Wednesday, February 01, 2017

To read or not to read. That is the question.

A friend of mine, who has more or less the same taste in fiction as me, reminded me last week that a book I'd recommended to her had upset her so much she'd stopped reading it. It was Helen Dunmore's The Siege. It's about a family fighting for survival during the siege of Leningrad. She couldn't bear the suffering. And I puzzled over why I could. I think it's partly because it's a historical novel (set 70+ years ago - which distances it from me somewhat), partly because they did survive (well, most of them), and partly because I love Helen Dunmore's writing. I don't always like her books and I stopped reading The Greatcoat which I thought was weird and tedious. But her writing is beautiful, and her latest book Exposure is gripping as well. It is brilliant.

This friend is the one I've told you about before: she always reads the last page of a novel before she begins, so that she knows how it ends and doesn't rush through great writing to find out what happens. So I told her the ending of Exposure and told her she must read it.

Another author whose writing I think is beautiful is Sebastian Barry. My favourite novel of his is A Long, Long Way, which is set in the First World War. There are parts of this that are so upsetting to read, despite its being historical, that I had to take a break of two weeks in the middle of reading it. Barry and Dunmore are both poets, and it shows in their prose. Dunmore is very sensual and neither of them are wordy.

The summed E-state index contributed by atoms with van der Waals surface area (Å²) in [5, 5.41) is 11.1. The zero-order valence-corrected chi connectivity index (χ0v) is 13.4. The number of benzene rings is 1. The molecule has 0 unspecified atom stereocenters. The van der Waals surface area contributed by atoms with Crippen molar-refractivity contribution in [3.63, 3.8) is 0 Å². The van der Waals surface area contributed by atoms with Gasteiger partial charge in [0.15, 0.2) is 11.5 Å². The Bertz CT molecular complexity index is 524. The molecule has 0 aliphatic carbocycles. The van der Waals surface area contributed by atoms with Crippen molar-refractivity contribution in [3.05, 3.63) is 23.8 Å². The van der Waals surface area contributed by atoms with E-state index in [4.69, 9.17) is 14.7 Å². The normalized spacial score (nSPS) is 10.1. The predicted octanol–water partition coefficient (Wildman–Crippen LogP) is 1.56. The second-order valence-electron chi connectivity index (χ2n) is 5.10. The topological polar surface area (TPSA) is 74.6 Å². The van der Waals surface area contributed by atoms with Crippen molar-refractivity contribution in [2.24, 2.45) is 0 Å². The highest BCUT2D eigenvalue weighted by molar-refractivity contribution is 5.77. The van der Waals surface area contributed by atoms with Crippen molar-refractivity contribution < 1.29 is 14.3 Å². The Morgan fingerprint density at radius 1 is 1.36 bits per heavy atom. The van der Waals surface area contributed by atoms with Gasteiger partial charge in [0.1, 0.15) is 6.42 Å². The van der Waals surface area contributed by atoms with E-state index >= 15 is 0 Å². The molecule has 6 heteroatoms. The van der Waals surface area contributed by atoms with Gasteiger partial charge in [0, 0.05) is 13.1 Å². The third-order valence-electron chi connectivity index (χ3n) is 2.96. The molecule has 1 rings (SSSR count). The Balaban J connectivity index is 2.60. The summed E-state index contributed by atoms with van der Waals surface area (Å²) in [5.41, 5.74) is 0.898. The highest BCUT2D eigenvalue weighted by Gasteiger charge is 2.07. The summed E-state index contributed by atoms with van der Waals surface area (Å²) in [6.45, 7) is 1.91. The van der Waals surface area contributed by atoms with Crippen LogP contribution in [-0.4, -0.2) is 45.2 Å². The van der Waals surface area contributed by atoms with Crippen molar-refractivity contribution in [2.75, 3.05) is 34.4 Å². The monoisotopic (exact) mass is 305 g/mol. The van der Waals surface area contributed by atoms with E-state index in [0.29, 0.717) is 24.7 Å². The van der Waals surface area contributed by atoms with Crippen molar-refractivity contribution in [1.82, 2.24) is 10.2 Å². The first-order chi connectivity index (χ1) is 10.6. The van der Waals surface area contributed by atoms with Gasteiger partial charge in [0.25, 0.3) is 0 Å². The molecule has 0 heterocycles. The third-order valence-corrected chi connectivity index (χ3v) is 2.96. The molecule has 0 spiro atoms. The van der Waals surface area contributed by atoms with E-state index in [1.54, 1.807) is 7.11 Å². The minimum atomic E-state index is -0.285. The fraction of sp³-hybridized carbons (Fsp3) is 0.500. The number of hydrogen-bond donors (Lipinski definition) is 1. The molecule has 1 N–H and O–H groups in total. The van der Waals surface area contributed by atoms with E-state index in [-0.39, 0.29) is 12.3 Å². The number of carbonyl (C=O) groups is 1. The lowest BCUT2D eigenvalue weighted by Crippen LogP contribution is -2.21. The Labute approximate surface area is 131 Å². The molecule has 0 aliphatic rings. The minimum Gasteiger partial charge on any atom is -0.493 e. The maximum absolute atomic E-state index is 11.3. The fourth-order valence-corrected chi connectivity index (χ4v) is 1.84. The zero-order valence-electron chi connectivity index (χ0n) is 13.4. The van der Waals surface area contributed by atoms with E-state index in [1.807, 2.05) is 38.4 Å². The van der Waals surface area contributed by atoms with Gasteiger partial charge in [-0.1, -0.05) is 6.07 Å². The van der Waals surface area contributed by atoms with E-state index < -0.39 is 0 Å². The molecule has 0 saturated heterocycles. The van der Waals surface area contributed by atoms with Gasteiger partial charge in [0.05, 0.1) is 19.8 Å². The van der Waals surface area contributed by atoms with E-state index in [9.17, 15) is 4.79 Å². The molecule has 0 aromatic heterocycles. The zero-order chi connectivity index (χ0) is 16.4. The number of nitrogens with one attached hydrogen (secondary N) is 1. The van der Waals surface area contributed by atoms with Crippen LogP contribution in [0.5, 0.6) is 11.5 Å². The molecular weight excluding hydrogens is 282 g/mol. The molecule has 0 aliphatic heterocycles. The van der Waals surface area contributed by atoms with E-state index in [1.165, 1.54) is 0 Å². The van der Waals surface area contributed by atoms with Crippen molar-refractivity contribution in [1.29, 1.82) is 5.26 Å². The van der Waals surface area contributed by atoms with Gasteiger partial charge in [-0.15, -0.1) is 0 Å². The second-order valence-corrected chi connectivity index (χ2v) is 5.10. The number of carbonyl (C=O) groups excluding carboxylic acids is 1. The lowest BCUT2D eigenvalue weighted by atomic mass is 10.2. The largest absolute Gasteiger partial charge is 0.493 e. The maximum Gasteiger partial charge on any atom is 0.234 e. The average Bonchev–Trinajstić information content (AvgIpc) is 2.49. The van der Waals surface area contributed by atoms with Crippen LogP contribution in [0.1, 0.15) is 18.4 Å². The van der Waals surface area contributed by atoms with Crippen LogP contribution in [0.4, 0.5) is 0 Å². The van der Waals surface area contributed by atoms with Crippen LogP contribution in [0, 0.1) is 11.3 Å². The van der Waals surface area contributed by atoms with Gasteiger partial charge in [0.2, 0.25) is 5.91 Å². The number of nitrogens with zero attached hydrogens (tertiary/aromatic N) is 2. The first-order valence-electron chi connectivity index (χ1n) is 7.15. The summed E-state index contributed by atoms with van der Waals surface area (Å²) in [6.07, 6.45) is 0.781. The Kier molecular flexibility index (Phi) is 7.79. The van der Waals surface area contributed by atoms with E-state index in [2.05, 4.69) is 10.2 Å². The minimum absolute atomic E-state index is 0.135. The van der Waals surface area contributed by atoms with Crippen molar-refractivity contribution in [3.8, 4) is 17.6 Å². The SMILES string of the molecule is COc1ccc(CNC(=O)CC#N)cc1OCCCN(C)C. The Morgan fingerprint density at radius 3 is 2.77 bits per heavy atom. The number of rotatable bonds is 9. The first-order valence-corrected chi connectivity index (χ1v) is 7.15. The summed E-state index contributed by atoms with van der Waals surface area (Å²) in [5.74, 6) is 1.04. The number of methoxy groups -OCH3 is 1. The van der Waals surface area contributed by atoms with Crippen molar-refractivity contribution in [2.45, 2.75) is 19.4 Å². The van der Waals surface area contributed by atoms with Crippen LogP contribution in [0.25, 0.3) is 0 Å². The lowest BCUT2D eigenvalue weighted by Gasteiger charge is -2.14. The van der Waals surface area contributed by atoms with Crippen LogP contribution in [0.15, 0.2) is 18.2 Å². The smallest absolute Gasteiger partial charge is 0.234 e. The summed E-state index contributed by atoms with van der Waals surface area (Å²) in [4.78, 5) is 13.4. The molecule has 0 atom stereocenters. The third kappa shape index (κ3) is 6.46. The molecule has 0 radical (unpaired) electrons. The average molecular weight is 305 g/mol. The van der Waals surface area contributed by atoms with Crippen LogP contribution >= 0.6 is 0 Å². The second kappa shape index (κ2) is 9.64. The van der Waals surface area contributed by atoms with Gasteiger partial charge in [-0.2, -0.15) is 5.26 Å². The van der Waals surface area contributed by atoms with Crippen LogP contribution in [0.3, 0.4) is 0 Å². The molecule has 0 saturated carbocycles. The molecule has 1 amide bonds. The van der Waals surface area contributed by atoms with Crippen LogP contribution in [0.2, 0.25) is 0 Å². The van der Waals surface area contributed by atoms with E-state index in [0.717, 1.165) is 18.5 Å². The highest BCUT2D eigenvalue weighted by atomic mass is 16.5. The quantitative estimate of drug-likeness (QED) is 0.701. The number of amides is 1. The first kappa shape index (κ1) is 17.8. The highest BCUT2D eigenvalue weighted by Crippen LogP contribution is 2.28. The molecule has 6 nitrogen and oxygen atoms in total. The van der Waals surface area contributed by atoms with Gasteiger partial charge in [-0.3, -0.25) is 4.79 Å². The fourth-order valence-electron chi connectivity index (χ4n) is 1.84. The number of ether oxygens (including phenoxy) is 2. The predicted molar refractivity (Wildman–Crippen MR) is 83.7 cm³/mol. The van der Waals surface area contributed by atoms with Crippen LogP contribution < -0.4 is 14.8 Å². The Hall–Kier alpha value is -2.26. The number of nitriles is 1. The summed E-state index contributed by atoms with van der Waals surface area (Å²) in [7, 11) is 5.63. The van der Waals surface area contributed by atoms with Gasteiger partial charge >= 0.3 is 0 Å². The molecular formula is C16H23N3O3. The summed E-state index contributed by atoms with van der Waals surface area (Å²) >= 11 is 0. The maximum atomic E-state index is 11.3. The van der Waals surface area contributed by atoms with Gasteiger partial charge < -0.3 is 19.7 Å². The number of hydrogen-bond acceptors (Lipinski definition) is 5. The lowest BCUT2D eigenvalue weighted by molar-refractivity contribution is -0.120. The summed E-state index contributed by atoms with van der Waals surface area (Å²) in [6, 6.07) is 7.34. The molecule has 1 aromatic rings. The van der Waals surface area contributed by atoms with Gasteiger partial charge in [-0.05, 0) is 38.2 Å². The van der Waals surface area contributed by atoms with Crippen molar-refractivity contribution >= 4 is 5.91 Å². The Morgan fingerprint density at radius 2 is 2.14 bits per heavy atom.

Why am I blogging about this today? Because Barry has just won the Costa prize with his latest novel Days Without End. I read the reviews when it was published and thought it might be too near the knuckle for me, and decided not to pursue it.

Here is an excerpt from today's Guardian about Barry winning the Costa: 

In a decision that the chair of the judges, author Kate Williams, said took 90 minutes, Days Without End was picked unanimously by the panel as the winner. “It is brutal, it is terrifying, it moves you to tears, it horrifies – and at the same time, it has these fantastic moments of light and beauty, and of friendship,” Williams said. “It takes you from the highs to the lows of human experience. It is an absolutely magnificent, incredible book.”

I am trying to decide if I want to read it.

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